Principle of Objectivity #2 Can Improve Your Relationships
Are we the same or are we unique? What mental model helps you be more objective?
Posted May 06, 2016
We all perceive and respond to our world through the lens of our mental models. In order to be objective, we must identify and transform limiting and unproductive mental models and change our minds. Four principles of objectivity have been helpful insights to help transform old mental models. In this blog post we will review Principle #2.
Principle #2: People are Fundamentally the Same But Are Also Unique
There is always a spirited debate about this principle, so it is important to understand the context. The Human Genome Project has confirmed that we are all fundamentally the same! Of the three billion DNA base pairs, only 0.1 percent distinguishes each of us from anyone else on the planet. In addition to our genetic similarity, we are all fundamentally the same in terms of our basic needs and desires. Some may say these universal desires are also a part of our DNA.
In the context of objectivity, this means that we must assume that everyone has formed mental models through which they frame their world based on their unique experiences. We can assume that just like you, everyone has a unique frame of reference; just like you, everyone else is thinking and acting through mental models they are probably not aware of. For example, many people have the common mental model that they are not good enough and are trying to minimize that feeling by aspiring to be perfect. Many of us are looking for someone to validate us, tell us that we are okay. Many people are worried about their health or their children or their careers. When you really think about it, in these ways we are all fundamentally the same.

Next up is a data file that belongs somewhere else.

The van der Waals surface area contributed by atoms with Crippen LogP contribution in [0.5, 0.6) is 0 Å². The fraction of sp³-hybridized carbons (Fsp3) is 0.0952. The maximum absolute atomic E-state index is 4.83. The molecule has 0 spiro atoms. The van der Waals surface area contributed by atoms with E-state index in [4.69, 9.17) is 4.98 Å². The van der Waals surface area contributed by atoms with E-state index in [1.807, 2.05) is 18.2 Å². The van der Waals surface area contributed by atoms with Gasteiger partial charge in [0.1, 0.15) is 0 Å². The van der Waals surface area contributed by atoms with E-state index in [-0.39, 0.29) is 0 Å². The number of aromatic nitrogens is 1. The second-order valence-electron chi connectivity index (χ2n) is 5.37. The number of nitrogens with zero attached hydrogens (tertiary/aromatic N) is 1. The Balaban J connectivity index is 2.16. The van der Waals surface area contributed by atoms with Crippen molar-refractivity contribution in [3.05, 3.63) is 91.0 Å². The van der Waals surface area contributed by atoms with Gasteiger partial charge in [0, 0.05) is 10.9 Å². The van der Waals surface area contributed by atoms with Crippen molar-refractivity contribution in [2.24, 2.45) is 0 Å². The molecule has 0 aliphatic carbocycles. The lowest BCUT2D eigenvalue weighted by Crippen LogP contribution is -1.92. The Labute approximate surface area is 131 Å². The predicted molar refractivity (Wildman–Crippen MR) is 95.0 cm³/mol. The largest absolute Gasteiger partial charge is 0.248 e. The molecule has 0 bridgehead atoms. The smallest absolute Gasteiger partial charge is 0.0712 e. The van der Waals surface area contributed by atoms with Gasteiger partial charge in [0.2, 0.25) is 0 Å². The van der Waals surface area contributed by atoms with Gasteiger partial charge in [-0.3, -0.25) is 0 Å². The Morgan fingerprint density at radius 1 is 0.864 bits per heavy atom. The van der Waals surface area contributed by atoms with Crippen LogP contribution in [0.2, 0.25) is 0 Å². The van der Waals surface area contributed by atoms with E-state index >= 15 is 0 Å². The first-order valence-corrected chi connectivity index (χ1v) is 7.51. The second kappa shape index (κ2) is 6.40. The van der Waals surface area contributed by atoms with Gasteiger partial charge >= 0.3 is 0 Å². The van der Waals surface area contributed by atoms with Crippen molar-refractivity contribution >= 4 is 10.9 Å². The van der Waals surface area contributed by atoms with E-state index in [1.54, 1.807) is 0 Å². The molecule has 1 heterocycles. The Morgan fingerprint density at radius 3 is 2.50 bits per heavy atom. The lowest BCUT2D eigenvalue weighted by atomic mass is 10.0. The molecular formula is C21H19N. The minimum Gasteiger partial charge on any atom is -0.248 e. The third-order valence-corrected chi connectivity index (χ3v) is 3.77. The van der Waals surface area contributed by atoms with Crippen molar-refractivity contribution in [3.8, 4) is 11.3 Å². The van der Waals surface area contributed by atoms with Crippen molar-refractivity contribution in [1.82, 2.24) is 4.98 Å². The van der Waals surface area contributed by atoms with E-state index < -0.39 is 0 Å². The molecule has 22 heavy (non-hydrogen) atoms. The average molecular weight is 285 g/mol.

A difficult challenge for many of us is the desire to control other people. Many of us get frustrated when someone doesn’t act the way we want them to. We want them to be like us and see the world the way we do, and respond to us in the same way that we would respond to them. We often get angry when we are unable to change people. But the true source of this anger is often our lack of acceptance that people are fundamentally the same, even though unique. That is, other people behave as they do because of their unique frames of reference, based on their backgrounds and experiences hardwired in their neural nets—just like you respond the way you do because of your mental models that are based on your background and experiences.
Being objective means understanding and accepting that people are fundamentally the same but unique in their background experiences and therefore their perspectives. Being objective means allowing people to be who they are. If you expect people to conform to your desires, then it is your own unfulfilled expectation that causes you anger. Instead of trying to change the other person and getting angry at them when they don’t change, objectivity demands that you understand and accept another person’s point of view or frame of reference. By accepting this principle and allowing people to be who they are, you will create more collaborative relationships at work and happier, more sustainable relationships at home. This is not to say that if someone you care about is in trouble you don't try your best to help them. Being objective is understanding that people can only change themselves, but you can try to be a catalyst. Helping someone or being a catalyst for change requires great objectivity. It is not about imposing your point of view. It starts with accepting the other person, not judging them for who they are or for what might be happening.